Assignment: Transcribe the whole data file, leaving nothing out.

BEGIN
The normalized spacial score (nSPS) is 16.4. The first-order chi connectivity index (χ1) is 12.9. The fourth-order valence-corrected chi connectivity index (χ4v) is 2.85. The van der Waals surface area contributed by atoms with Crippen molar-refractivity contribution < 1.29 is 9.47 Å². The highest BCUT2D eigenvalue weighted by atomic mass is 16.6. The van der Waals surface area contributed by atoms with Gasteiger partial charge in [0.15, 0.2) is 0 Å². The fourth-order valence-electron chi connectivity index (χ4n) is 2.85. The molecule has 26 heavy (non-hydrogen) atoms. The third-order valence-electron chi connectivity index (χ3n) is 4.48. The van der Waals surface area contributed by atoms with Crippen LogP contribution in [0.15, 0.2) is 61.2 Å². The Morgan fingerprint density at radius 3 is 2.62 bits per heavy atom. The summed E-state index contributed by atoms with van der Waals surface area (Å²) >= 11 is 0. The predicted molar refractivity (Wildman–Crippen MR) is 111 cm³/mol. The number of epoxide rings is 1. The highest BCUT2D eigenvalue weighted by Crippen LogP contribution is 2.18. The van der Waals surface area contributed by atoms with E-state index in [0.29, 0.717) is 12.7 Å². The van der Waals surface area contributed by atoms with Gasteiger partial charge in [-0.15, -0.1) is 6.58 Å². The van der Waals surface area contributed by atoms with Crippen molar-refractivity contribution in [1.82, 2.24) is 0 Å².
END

The normalized spacial score (nSPS) is 16.4. The first-order chi connectivity index (χ1) is 12.9. The fourth-order valence-corrected chi connectivity index (χ4v) is 2.85. The van der Waals surface area contributed by atoms with Crippen molar-refractivity contribution < 1.29 is 9.47 Å². The highest BCUT2D eigenvalue weighted by atomic mass is 16.6. The van der Waals surface area contributed by atoms with Gasteiger partial charge in [0.15, 0.2) is 0 Å². The fourth-order valence-electron chi connectivity index (χ4n) is 2.85. The molecule has 26 heavy (non-hydrogen) atoms. The third-order valence-electron chi connectivity index (χ3n) is 4.48. The van der Waals surface area contributed by atoms with Crippen LogP contribution in [0.15, 0.2) is 61.2 Å². The Morgan fingerprint density at radius 3 is 2.62 bits per heavy atom. The summed E-state index contributed by atoms with van der Waals surface area (Å²) >= 11 is 0. The predicted molar refractivity (Wildman–Crippen MR) is 111 cm³/mol. The number of epoxide rings is 1. The highest BCUT2D eigenvalue weighted by Crippen LogP contribution is 2.18. The van der Waals surface area contributed by atoms with E-state index in [0.29, 0.717) is 12.7 Å². The van der Waals surface area contributed by atoms with Gasteiger partial charge in [-0.15, -0.1) is 6.58 Å². The van der Waals surface area contributed by atoms with Crippen molar-refractivity contribution in [1.82, 2.24) is 0 Å².